Turning the tables on telemarketers

Published 9:58 am Tuesday, August 29, 2017

“Hello Mr. Bryant, this is Billy Bob Jones with Friendly Credit Corporation. Let me tell you about our low, low introductory rate of 2.9 percent on our triple gold and platinum credit card,” belts out the caller as he makes his sales pitch.

It’s another telemarketer, or as I like to call them, lifeinterruptus.

There’s a few live voices that still make those dreadful calls. The majority nowadays are recorded messages, prompting you to stroke a number on your phone for additional information….or they’ll give you a complete phone number to call to “learn more.”

In the case of the live call, what they don’t tell you, at least until you ask for certain information, is that this super low interest rate only applies to balance transfers and that the introductory rate is good for only six months. After that, it soars to 20 percent, or higher, and if you don’t send the minimum monthly payment in on time, then there will be a $25 late fee.

Personally, it’s not the sales pitch that bothers me, but rather the fact that these telemarketers are interrupting what little precious time I have to spend at home. Wonder how they would feel if the shoe was on the other foot?

Just the other day, while conducting an interview for a story I was working on, I received a call from what appeared to be a local number (252-209-XXXX). Upon answering, there was a recorded message informing me that my “wellness package” was ready for pick-up. Funny, I didn’t order a wellness package.

Telemarketers call, with their scripted sales pitches, at the most inappropriate times, and at anytime during the day and early evening hours. What’s next….sales pitches on Christmas Day?

There are a few ways that consumers can fight back.

To launch you battle against telemarketers, the first thing to do is to treat your telephone number as it were your social security number. Telemarketers don’t thumb through the phone book in order to target their prey. Rather, they buy lists from junking firms who, in turn, have gained information from sources that are totally unsuspecting to the consumer. Those sources include sweepstakes entries, public and private school groups, and even your own telephone company – if you call 800 or 900 numbers, those calls are “captured” by the phone company, given to the firm you called and are eventually sold to junking firms.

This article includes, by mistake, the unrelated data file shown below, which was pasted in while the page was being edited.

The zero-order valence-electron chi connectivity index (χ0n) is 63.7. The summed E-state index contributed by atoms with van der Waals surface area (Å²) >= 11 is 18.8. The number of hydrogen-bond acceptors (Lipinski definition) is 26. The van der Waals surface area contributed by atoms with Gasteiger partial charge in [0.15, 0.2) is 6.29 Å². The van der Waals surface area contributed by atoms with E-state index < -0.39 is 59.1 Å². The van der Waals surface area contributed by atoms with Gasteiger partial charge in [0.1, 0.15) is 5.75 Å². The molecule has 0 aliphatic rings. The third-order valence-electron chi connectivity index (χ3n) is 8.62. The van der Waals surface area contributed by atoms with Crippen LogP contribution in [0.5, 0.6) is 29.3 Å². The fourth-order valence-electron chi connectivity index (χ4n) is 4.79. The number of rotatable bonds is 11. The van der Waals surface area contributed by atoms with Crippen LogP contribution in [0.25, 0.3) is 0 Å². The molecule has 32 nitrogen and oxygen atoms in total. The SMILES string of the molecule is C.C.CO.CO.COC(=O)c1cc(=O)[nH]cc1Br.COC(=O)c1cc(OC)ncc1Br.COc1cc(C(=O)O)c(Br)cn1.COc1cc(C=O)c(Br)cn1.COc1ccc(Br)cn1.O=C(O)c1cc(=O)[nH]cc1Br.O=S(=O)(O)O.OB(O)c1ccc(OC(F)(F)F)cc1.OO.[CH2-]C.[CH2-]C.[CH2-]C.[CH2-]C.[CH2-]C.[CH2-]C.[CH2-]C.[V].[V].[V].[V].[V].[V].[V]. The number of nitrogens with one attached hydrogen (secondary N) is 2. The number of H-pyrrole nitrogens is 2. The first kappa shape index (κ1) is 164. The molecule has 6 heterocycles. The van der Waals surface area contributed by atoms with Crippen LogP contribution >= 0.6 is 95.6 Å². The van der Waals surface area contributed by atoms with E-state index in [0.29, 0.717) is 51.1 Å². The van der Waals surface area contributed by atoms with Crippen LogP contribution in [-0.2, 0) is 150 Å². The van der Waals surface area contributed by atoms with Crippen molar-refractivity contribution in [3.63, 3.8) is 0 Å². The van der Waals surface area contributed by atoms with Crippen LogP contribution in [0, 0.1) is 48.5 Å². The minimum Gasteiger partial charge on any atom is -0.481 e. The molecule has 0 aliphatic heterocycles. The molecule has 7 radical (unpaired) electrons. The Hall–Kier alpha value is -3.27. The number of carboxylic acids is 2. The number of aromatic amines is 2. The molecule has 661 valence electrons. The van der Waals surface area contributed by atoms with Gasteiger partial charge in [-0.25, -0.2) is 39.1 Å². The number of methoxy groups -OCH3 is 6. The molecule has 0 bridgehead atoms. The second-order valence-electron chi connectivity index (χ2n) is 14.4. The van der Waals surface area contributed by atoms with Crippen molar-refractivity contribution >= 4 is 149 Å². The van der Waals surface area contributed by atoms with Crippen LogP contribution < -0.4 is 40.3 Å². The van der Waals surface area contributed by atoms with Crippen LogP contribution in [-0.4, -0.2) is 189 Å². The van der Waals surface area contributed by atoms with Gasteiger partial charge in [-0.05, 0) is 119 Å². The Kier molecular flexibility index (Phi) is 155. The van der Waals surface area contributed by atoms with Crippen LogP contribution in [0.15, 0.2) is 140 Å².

The best way to fight back is to ask the telemarketer to place your number on that company’s “Do Not Call List.” You also need to register your number with the National Do Not Call List. It’s illegal for a company to keep calling you if you’re on this list and you have verbally asked them not to call you at least once.

A man in California came-up with an idea of charging telephone solicitors for the time he spends on the phone with them. After a one-time order of a service pitched by a telemarketer, he mailed his personal check to pay for that service along with an agreement that forbids the company to call him again or for the company to sell his new unlisted number to junking firms. When the company endorsed his check, they accepted the terms of his agreement – one that stated he would accept telemarketing calls on a “for hire” basis of $500 per call. In two years he collected over $3,500.

I’ve got a better idea. Let’s say that Billy Bob of ABC Company calls me pitching a fantastic deal. I tell Billy Bob that I was just headed out the door for a meeting, but his offer sounds great and I would like to get back in touch with him. I then ask for his telephone number, promising I’ll call as soon as I return home. His reply will probably be that he doesn’t give out his home number and doesn’t like to be bothered at home after work. With that, you reply, “now you know how I feel.”


Cal Bryant is the Editor of Roanoke-Chowan Publications. Contact him at cal.bryant@r-cnews.com or 252-332-7207.

About Cal Bryant

Cal Bryant, a 40-year veteran of the newspaper industry, serves as the Editor at Roanoke-Chowan Publications, publishers of the Roanoke-Chowan News-Herald, Gates County Index, and Front Porch Living magazine.

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